Metro Weekly

Majority of Americans don’t support business refusals to serve LGBTQ people

White evangelical Protestants are the only religious group in favor of discriminating against LGBTQ customers

Even as a case on refusing service to same-sex couples is headed towards the U.S. Supreme Court, a new poll finds that a majority of Americans oppose allowing businesses, even those providing wedding-related services, to refuse to serve same-sex couples.

The poll, by Public Religion Research Institute, finds that 53% of the public opposes religious-based refusals to provide services like catering, flowers or wedding cakes to same-sex couples, while 41% favor allowing religious exemptions to people in those industries.

The poll, which surveyed 2,024 adults from Aug 2-8, also asked about attitudes on allowing a similar religious exemption for small businesses, support for LGBTQ-inclusive discrimination laws, support for marriage equality, transgender military service, and transgender bathroom usage.

Notably, one of the key findings of the survey was that, even when broken down by religion, only one group — white evangelical Protestants — had a majority of its followers in favor of allowing wedding-related businesses to discriminate against LGBTQ people, by a margin of 69% to 25%. White mainline Protestants were closely divided, with 49% saying there should be exemptions for wedding-related businesses, and 44% saying there should not.

“While the same-sex marriage wedding services debate is often cast as a divide between religious and non-religious Americans, there is in fact only one major religious group in the country — white evangelical Protestants — in which a majority supports allowing wedding-related businesses to refuse service to same-sex couples on religious grounds,” PRRI CEO Robert P. Jones, said in a statement. “Notably, a majority of African American Protestants, who are divided on the question of same-sex marriage, oppose allowing these religiously based refusals to serve gay and lesbian people.”

Fifty-five percent of white Catholics, 64% of non-Christians, 65% of religiously unaffiliated Americans, and 73% of Hispanic Catholics opposed allowing religious exemptions, even for wedding-related businesses.

This issue is likely to receive much attention moving forward, as the Supreme Court prepares to hear the case of Jack Phillips, a Christian baker and owner of Masterpiece Cakeshop in Lakewood, Colo. Phillips claims that, because he holds religious beliefs that oppose same-sex marriage, he should be able to refuse service to same-sex couples. As a result, he is challenging Colorado’s law prohibiting discrimination against LGBTQ people in public accommodations.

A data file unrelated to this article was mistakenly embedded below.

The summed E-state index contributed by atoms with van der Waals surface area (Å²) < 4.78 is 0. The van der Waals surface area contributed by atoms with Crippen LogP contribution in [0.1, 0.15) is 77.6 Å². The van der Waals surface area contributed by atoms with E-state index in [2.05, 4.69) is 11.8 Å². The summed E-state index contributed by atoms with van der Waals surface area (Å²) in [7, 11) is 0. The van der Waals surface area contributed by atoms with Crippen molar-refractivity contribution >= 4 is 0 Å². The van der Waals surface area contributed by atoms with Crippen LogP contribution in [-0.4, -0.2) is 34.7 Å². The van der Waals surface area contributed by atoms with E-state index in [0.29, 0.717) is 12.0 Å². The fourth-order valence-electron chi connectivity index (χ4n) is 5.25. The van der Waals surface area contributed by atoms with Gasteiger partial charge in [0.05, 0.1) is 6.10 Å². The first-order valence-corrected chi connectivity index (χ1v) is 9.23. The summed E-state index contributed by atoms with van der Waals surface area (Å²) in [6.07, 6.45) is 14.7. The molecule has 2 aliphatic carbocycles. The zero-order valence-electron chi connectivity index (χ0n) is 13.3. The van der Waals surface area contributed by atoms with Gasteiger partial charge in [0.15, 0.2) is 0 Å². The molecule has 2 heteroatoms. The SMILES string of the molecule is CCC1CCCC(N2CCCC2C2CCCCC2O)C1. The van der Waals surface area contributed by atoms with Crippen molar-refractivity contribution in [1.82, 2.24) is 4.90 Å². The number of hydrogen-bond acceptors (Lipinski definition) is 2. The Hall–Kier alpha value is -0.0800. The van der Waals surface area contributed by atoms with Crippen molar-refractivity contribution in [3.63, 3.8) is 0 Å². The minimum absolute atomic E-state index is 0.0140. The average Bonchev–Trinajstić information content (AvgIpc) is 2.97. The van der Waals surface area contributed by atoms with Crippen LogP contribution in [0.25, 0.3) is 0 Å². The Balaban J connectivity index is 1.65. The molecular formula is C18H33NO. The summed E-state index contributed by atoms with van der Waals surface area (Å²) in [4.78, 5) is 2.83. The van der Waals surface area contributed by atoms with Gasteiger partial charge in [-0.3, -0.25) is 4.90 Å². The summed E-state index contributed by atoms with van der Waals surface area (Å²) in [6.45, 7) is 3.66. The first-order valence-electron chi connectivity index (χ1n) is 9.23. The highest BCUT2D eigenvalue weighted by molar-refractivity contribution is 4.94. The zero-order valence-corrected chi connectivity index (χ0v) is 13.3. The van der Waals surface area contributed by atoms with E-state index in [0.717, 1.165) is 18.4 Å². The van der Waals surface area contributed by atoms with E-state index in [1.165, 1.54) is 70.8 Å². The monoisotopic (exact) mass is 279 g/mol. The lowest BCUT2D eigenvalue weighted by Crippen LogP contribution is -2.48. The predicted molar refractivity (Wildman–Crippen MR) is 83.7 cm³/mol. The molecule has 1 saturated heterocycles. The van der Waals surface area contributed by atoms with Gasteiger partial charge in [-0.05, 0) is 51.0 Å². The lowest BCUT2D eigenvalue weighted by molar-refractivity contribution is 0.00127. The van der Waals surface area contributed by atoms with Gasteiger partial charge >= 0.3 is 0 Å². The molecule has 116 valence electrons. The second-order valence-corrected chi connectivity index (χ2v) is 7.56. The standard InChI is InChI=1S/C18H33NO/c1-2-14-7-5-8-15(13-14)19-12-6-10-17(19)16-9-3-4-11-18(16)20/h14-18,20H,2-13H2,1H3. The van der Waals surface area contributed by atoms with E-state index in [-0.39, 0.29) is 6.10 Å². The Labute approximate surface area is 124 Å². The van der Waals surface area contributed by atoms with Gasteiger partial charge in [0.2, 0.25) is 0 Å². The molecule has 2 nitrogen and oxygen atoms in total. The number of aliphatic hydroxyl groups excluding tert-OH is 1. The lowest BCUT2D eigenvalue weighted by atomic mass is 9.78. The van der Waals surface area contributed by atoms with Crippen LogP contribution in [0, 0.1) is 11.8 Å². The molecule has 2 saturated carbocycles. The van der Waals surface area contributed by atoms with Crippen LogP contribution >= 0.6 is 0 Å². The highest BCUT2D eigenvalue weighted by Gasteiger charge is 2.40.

Unfortunately, for Phillips, the PRRI poll shows he is not supported by the majority of Americans. Additionally, the poll demonstrates that what support he does enjoy is partially inflated by the wedding-related nature of his business. While 41% of people support the type of exemption that Phillips is seeking for florists, cake bakers, and others in the wedding industry, only 39% of Americans support a similar exemption for small businesses. Even among white evangelical Protestants, support for refusing service to LGBTQ customers drops 9 percentage points when the business in question is not wedding-related.

The PRRI survey also finds that 64% of Americans favor allowing transgender people to serve openly in the U.S. military, while 30% oppose that idea. As expected, both Democrats and independents favor the current policy, under which transgender people may serve (at least until the Trump administration’s ban is implemented). Fifty-seven percent of Republicans oppose transgender service, while 37% support it.

“Americans support allowing transgender people to serve in the U.S. military by a margin of more than two to one,” PRRI Research Director Dan Cox said in a statement. “Even if President Trump’s recent order is out of step with the country, because of strong partisan divides on this issue, it nevertheless resonates with his party.”

Other findings from the poll are that two-thirds of Americans favor allowing gay and lesbian couples to marry legally, while only 28% oppose it. Even a majority (55%) of seniors support marriage equality. Americans even more strongly support the idea of passing legislation that protects LGBTQ people from discrimination in employment, housing, and public accommodations, with 72% supporting such laws.

On transgender issues, the public is slightly more split, with only 50% saying they oppose laws that restrict transgender people to using bathrooms that match their biological sex at birth. 

Lastly, 68% of Americans say they oppose allowing adoption agencies that receive federal funding to refuse to place children with same-sex parents, while 28% say they support such a policy, known as a “conscience clause” exemption. However, the percentage of people supporting the right of private adoption agencies to discriminate against same-sex couples increases to 44% when the agency in question is not receiving federal funds. 

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